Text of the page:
On Tue, 2007-01-30 at 17:34 -0500, Tom Lane wrote:

> I think the NOT IN optimization that *would* be of use is to
> automatically transform the NOT IN representation to an
> outer-join-with-null-test type of operation, so as to give us a wider
> choice of join methods.  However, I'm not sure about correct handling
> of NULLs on the RHS in such a scenario.  The existing hashed-IN code
> has to jump through some really ugly hoops to give spec-compliant
> answers with NULLs.

ISTM that we can handle this neatly by looking for a WHERE clause that
specifically excludes NULLs in the NOT IN.

i.e. a query of the form

select ... 
from LHS 
where key NOT IN 
        (select key 
         from RHS
         where key is not null)

can be optimised to

select ... 
from LHS left outer join RHS
        on LHS.key = RHS.key 
where RHS.key IS NULL;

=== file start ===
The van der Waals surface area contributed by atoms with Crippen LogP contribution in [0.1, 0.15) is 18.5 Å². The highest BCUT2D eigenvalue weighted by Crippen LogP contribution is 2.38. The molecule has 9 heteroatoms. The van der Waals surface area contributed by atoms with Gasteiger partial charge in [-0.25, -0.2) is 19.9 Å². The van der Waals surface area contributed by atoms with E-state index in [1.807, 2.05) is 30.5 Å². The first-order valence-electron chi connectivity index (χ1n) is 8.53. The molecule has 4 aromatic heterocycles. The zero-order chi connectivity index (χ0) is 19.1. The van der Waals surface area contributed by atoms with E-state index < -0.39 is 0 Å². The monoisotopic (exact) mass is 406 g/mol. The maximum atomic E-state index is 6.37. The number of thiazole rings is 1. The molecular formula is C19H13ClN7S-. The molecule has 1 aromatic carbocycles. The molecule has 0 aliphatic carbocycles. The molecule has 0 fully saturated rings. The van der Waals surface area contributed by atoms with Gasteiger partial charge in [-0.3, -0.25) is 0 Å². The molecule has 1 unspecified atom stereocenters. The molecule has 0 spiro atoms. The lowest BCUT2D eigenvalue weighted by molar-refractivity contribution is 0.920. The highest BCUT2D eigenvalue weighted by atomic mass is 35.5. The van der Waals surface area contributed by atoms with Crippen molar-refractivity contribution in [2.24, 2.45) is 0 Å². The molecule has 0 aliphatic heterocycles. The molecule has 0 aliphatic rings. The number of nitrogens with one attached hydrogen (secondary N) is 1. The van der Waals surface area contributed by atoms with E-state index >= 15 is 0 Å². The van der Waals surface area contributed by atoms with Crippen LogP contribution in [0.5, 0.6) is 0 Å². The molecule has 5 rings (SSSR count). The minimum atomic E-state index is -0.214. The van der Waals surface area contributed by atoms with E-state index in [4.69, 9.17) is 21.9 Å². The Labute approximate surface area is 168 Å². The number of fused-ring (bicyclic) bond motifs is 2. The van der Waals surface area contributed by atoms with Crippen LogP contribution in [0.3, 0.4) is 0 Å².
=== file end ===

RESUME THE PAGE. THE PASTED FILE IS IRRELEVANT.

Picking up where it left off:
This rewards people that understand the spec-compliant behaviour and
ensure there coding is watertight in the presence of NULLs.

We can extend that behaviour later when we have plan invalidation to
make it also pick up NOT NULL constraints on the keys of the RHS table.

Doing it this way round is much more useful, since not all tables have
NOT NULL constraints on their join columns so is slightly wider in its
usefulness than just checking constraints. It's also very annoying in
this specific case to not have any way for the SQL developer to pass
information to the planner - and I don't mean hints.

This would be similar to pull_up_IN_clauses()

  Simon Riggs             
  EnterpriseDB   http://www.enterprisedb.com

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